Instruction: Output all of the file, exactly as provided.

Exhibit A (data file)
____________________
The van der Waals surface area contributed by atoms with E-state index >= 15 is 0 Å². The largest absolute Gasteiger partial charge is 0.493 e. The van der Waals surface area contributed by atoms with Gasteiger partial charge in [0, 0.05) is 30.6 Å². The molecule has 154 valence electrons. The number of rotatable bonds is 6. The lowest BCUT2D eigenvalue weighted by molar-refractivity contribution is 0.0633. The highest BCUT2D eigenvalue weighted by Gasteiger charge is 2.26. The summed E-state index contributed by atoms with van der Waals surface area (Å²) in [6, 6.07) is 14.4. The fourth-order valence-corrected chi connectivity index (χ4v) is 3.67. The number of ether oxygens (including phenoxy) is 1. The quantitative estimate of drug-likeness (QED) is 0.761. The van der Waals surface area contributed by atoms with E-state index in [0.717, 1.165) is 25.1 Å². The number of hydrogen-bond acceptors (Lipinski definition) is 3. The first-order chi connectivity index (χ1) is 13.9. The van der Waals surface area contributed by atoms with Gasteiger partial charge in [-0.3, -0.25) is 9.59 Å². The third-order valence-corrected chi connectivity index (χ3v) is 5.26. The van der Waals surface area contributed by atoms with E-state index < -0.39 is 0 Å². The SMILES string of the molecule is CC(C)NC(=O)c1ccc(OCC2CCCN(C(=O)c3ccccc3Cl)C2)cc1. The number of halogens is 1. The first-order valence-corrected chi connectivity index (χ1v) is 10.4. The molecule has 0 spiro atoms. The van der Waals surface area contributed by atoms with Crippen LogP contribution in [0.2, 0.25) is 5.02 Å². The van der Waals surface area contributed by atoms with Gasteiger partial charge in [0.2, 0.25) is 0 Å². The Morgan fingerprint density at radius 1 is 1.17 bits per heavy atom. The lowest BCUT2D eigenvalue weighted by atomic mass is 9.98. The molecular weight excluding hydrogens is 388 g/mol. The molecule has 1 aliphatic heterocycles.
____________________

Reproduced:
The van der Waals surface area contributed by atoms with E-state index >= 15 is 0 Å². The largest absolute Gasteiger partial charge is 0.493 e. The van der Waals surface area contributed by atoms with Gasteiger partial charge in [0, 0.05) is 30.6 Å². The molecule has 154 valence electrons. The number of rotatable bonds is 6. The lowest BCUT2D eigenvalue weighted by molar-refractivity contribution is 0.0633. The highest BCUT2D eigenvalue weighted by Gasteiger charge is 2.26. The summed E-state index contributed by atoms with van der Waals surface area (Å²) in [6, 6.07) is 14.4. The fourth-order valence-corrected chi connectivity index (χ4v) is 3.67. The number of ether oxygens (including phenoxy) is 1. The quantitative estimate of drug-likeness (QED) is 0.761. The van der Waals surface area contributed by atoms with E-state index in [0.717, 1.165) is 25.1 Å². The number of hydrogen-bond acceptors (Lipinski definition) is 3. The first-order chi connectivity index (χ1) is 13.9. The van der Waals surface area contributed by atoms with Gasteiger partial charge in [-0.3, -0.25) is 9.59 Å². The third-order valence-corrected chi connectivity index (χ3v) is 5.26. The van der Waals surface area contributed by atoms with E-state index < -0.39 is 0 Å². The SMILES string of the molecule is CC(C)NC(=O)c1ccc(OCC2CCCN(C(=O)c3ccccc3Cl)C2)cc1. The number of halogens is 1. The first-order valence-corrected chi connectivity index (χ1v) is 10.4. The molecule has 0 spiro atoms. The van der Waals surface area contributed by atoms with Crippen LogP contribution in [0.2, 0.25) is 5.02 Å². The van der Waals surface area contributed by atoms with Gasteiger partial charge in [0.2, 0.25) is 0 Å². The Morgan fingerprint density at radius 1 is 1.17 bits per heavy atom. The lowest BCUT2D eigenvalue weighted by atomic mass is 9.98. The molecular weight excluding hydrogens is 388 g/mol. The molecule has 1 aliphatic heterocycles.